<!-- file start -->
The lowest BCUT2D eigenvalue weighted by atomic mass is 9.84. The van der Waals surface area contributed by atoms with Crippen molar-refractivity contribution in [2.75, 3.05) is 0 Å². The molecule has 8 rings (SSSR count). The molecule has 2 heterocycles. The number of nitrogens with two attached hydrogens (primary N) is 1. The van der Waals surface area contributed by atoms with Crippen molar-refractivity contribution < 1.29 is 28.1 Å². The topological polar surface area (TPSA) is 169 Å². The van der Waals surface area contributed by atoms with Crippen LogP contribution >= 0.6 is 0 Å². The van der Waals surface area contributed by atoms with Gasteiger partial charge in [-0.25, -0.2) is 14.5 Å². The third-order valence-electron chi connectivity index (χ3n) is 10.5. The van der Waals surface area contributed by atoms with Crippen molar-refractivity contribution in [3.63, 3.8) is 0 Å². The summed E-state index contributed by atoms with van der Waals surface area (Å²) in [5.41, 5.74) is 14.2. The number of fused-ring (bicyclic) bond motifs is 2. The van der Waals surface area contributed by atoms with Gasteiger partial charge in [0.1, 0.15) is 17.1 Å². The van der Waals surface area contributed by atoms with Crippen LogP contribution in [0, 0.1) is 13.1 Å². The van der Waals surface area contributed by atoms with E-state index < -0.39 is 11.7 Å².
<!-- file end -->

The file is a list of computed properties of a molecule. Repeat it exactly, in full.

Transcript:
The lowest BCUT2D eigenvalue weighted by atomic mass is 9.84. The van der Waals surface area contributed by atoms with Crippen molar-refractivity contribution in [2.75, 3.05) is 0 Å². The molecule has 8 rings (SSSR count). The molecule has 2 heterocycles. The number of nitrogens with two attached hydrogens (primary N) is 1. The van der Waals surface area contributed by atoms with Crippen molar-refractivity contribution < 1.29 is 28.1 Å². The topological polar surface area (TPSA) is 169 Å². The van der Waals surface area contributed by atoms with Crippen LogP contribution >= 0.6 is 0 Å². The van der Waals surface area contributed by atoms with Gasteiger partial charge in [-0.25, -0.2) is 14.5 Å². The third-order valence-electron chi connectivity index (χ3n) is 10.5. The van der Waals surface area contributed by atoms with Crippen molar-refractivity contribution in [3.63, 3.8) is 0 Å². The summed E-state index contributed by atoms with van der Waals surface area (Å²) in [5.41, 5.74) is 14.2. The number of fused-ring (bicyclic) bond motifs is 2. The van der Waals surface area contributed by atoms with Gasteiger partial charge in [0.1, 0.15) is 17.1 Å². The van der Waals surface area contributed by atoms with Crippen LogP contribution in [0, 0.1) is 13.1 Å². The van der Waals surface area contributed by atoms with E-state index < -0.39 is 11.7 Å².